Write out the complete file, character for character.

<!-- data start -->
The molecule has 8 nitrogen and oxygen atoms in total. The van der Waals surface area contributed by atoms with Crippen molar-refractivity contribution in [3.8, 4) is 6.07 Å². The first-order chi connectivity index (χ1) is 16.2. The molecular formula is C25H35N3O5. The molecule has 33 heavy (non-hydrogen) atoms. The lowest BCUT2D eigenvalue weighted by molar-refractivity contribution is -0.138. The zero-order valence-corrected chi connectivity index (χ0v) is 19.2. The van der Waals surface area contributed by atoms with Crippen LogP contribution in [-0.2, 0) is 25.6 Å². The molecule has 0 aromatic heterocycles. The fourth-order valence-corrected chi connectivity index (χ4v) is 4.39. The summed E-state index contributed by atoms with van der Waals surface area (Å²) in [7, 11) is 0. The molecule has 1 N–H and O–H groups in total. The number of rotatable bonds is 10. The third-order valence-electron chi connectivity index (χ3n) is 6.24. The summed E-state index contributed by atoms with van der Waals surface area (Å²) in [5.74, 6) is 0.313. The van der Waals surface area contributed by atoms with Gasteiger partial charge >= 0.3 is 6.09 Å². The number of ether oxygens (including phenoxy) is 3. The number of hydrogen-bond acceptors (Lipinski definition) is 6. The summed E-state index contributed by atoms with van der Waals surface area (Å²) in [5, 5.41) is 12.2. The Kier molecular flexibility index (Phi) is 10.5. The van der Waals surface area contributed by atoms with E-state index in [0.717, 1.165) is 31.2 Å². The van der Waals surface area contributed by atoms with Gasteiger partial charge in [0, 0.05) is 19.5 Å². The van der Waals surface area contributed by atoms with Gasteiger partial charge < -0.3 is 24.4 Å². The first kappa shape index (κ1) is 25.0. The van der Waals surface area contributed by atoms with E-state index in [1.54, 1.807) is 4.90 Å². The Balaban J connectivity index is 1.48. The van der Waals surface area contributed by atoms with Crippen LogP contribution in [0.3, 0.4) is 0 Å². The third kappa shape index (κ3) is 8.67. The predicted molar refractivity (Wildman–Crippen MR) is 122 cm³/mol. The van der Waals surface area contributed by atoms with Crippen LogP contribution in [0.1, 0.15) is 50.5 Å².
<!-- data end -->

The molecule has 8 nitrogen and oxygen atoms in total. The van der Waals surface area contributed by atoms with Crippen molar-refractivity contribution in [3.8, 4) is 6.07 Å². The first-order chi connectivity index (χ1) is 16.2. The molecular formula is C25H35N3O5. The molecule has 33 heavy (non-hydrogen) atoms. The lowest BCUT2D eigenvalue weighted by molar-refractivity contribution is -0.138. The zero-order valence-corrected chi connectivity index (χ0v) is 19.2. The van der Waals surface area contributed by atoms with Crippen LogP contribution in [-0.2, 0) is 25.6 Å². The molecule has 0 aromatic heterocycles. The fourth-order valence-corrected chi connectivity index (χ4v) is 4.39. The summed E-state index contributed by atoms with van der Waals surface area (Å²) in [7, 11) is 0. The molecule has 1 N–H and O–H groups in total. The number of rotatable bonds is 10. The third-order valence-electron chi connectivity index (χ3n) is 6.24. The summed E-state index contributed by atoms with van der Waals surface area (Å²) in [5.74, 6) is 0.313. The van der Waals surface area contributed by atoms with Gasteiger partial charge >= 0.3 is 6.09 Å². The number of ether oxygens (including phenoxy) is 3. The number of hydrogen-bond acceptors (Lipinski definition) is 6. The summed E-state index contributed by atoms with van der Waals surface area (Å²) in [5, 5.41) is 12.2. The Kier molecular flexibility index (Phi) is 10.5. The van der Waals surface area contributed by atoms with E-state index in [0.717, 1.165) is 31.2 Å². The van der Waals surface area contributed by atoms with Gasteiger partial charge in [0, 0.05) is 19.5 Å². The van der Waals surface area contributed by atoms with Gasteiger partial charge < -0.3 is 24.4 Å². The first kappa shape index (κ1) is 25.0. The van der Waals surface area contributed by atoms with E-state index in [1.54, 1.807) is 4.90 Å². The Balaban J connectivity index is 1.48. The van der Waals surface area contributed by atoms with Crippen LogP contribution in [0.3, 0.4) is 0 Å². The third kappa shape index (κ3) is 8.67. The predicted molar refractivity (Wildman–Crippen MR) is 122 cm³/mol. The van der Waals surface area contributed by atoms with Crippen LogP contribution in [0.1, 0.15) is 50.5 Å².